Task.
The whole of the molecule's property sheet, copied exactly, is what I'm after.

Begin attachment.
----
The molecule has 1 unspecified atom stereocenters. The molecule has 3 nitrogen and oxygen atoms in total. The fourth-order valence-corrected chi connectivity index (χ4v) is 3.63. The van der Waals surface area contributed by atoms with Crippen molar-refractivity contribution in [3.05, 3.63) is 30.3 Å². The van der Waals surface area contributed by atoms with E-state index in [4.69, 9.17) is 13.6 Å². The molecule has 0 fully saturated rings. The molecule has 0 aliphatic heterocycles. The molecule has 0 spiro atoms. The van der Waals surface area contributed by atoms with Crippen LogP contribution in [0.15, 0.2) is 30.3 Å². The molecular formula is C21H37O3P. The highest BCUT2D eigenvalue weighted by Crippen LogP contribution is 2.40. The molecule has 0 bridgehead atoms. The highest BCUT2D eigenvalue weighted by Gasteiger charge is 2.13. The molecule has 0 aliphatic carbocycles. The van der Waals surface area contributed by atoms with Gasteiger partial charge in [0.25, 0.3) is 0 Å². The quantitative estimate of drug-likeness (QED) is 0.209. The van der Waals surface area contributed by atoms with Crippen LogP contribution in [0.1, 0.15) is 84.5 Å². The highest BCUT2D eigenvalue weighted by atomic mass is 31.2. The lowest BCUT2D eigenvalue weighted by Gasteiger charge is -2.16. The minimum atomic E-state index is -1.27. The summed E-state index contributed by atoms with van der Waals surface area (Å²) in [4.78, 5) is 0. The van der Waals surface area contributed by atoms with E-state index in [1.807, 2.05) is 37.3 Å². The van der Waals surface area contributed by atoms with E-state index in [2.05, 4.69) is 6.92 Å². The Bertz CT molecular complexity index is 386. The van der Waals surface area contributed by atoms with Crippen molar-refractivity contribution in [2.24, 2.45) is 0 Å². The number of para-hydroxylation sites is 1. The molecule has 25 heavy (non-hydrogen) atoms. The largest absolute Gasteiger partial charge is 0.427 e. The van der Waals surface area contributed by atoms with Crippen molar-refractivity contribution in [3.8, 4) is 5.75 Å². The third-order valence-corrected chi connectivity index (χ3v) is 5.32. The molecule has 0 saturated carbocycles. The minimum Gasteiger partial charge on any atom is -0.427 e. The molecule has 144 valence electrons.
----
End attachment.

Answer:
The molecule has 1 unspecified atom stereocenters. The molecule has 3 nitrogen and oxygen atoms in total. The fourth-order valence-corrected chi connectivity index (χ4v) is 3.63. The van der Waals surface area contributed by atoms with Crippen molar-refractivity contribution in [3.05, 3.63) is 30.3 Å². The van der Waals surface area contributed by atoms with E-state index in [4.69, 9.17) is 13.6 Å². The molecule has 0 fully saturated rings. The molecule has 0 aliphatic heterocycles. The molecule has 0 spiro atoms. The van der Waals surface area contributed by atoms with Crippen LogP contribution in [0.15, 0.2) is 30.3 Å². The molecular formula is C21H37O3P. The highest BCUT2D eigenvalue weighted by Crippen LogP contribution is 2.40. The molecule has 0 bridgehead atoms. The highest BCUT2D eigenvalue weighted by Gasteiger charge is 2.13. The molecule has 0 aliphatic carbocycles. The van der Waals surface area contributed by atoms with Gasteiger partial charge in [0.25, 0.3) is 0 Å². The quantitative estimate of drug-likeness (QED) is 0.209. The van der Waals surface area contributed by atoms with Crippen LogP contribution in [0.1, 0.15) is 84.5 Å². The highest BCUT2D eigenvalue weighted by atomic mass is 31.2. The lowest BCUT2D eigenvalue weighted by Gasteiger charge is -2.16. The minimum atomic E-state index is -1.27. The summed E-state index contributed by atoms with van der Waals surface area (Å²) in [4.78, 5) is 0. The van der Waals surface area contributed by atoms with E-state index in [1.807, 2.05) is 37.3 Å². The van der Waals surface area contributed by atoms with E-state index in [2.05, 4.69) is 6.92 Å². The Bertz CT molecular complexity index is 386. The van der Waals surface area contributed by atoms with Crippen molar-refractivity contribution in [2.24, 2.45) is 0 Å². The number of para-hydroxylation sites is 1. The molecule has 25 heavy (non-hydrogen) atoms. The largest absolute Gasteiger partial charge is 0.427 e. The van der Waals surface area contributed by atoms with Crippen molar-refractivity contribution in [3.8, 4) is 5.75 Å². The third-order valence-corrected chi connectivity index (χ3v) is 5.32. The molecule has 0 saturated carbocycles. The minimum Gasteiger partial charge on any atom is -0.427 e. The molecule has 144 valence electrons.